Somewhere around 10:30 a.m. last Saturday, January 22, it occurred to me that I had never seen so many cold, wet, muddy people look so happy.
They were at Helen Wood Park on Mobile Bay in Alabama ostensibly to help build just under a kilometer of oyster reef—a living shoreline that will help expand and strengthen the marsh, slow erosion and provide important habitat for oysters as well as fish, crabs, wading birds and countless other species that live in the Gulf of Mexico.
But really, they were there for so much more. I had a chance to talk to some of them as they worked next to me and when I thanked them for their time and for coming to help, they all gave me some version of the same response. They thanked me for the opportunity to “do something with my hands for the Gulf.”
They came from as far as San Francisco and New Hampshire and as close as four blocks down the street. A bus full of volunteers from Honda enlivened everyone with their excitement and their bright red shirts. People came in groups and by themselves and with their families and their friends. Ladies from the League of Women Voters made us sandwiches (turkey or peanut butter) and Bethany Kraft of Alabama Coastal Foundation brought her turkey fryer so her husband could make hot chocolate by the boatload.
By the end of the weekend, some 545 people donated their time, and also something of themselves—their spirits and enthusiasm. I am still awed by what I saw.
For hours upon hours, they moved thousands of heavy sacks full of gritty oyster shell. And some of them—most of them—were beyond “muddy.” That’s the polite word for what they were, which was filthy.
I had to look twice at this volunteer—a young man who was part of a group from AmeriCorps who came down to help on their day off. I thought he was wearing boots with his shorts, but no—that’s not a boot. That’s good old Gulf mud caked all the way up to his knee. He looked like he couldn’t have been happier and the amazing thing was, he wasn’t alone.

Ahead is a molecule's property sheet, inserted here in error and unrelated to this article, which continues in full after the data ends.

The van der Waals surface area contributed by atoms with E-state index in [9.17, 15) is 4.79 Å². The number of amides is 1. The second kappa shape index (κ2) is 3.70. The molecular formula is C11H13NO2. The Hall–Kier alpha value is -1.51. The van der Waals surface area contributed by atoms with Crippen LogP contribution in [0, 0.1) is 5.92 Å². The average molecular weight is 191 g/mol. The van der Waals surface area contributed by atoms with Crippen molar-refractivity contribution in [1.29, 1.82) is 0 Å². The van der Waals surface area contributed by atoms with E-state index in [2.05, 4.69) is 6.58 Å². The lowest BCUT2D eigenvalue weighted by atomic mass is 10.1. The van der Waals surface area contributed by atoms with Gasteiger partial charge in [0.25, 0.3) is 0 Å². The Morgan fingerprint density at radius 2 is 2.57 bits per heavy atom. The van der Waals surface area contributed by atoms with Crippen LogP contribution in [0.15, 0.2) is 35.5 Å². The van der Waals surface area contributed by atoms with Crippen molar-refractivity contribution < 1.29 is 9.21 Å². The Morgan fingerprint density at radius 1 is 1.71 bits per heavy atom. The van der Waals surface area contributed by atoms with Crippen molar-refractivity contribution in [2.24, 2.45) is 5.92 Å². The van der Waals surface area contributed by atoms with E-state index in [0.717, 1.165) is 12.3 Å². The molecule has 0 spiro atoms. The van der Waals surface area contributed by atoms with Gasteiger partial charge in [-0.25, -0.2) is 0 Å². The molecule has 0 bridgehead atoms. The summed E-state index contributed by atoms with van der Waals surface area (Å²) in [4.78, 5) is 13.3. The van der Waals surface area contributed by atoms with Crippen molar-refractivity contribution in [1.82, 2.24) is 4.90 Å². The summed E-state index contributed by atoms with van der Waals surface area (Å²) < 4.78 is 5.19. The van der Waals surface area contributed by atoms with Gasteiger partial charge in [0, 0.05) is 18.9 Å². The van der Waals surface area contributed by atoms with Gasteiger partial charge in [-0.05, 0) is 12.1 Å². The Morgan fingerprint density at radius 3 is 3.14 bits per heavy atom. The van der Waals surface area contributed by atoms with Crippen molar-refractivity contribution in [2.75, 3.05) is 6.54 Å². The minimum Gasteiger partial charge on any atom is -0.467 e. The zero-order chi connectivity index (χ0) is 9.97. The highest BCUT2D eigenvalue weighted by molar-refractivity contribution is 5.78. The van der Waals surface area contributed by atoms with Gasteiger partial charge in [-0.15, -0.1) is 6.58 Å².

Everywhere I looked people were laughing and joking, helping each other and helping the Gulf. They were wise in their hope—as one woman told me, “We know one kilometer of new oyster reef in this one place in Mobile Bay will not fix everything that is wrong with the Gulf, but it feels good to start.”
Yes, it does. Stay tuned for more opportunities to help continue the restoration of the Gulf of Mexico. We’ll be in the water from Florida to Texas, and we need your hands, your time and your voice. The Gulf we depend on depends on us. (Bring your boots!)
The recent work at Helen Wood Park in Mobile Bay is part of the larger 100-1000: Restore Coastal Alabama project. Led by a partnership of the Alabama Coastal Foundation, Mobile Baykeeper, The Nature Conservancy and the Ocean Foundation, 100-1000 is working to build 100 miles of oyster reefs and plant and promote the growth of 1,000 acres of marsh and sea grass. You can also support the Conservancy’s work in the Gulf with a gift to our Fund for Gulf Coast Restoration.
(Images by Erika Nortemann/TNC.)
Tags: 100-1000: Restore Coastal Alabama, Alabama, Cindy Brown, Gulf of Mexico, Gulf oil spill, Gulf restoration, Helen Wood Park, Mobile, oyster reef, oyster reef restoration, oyster shells, volunteer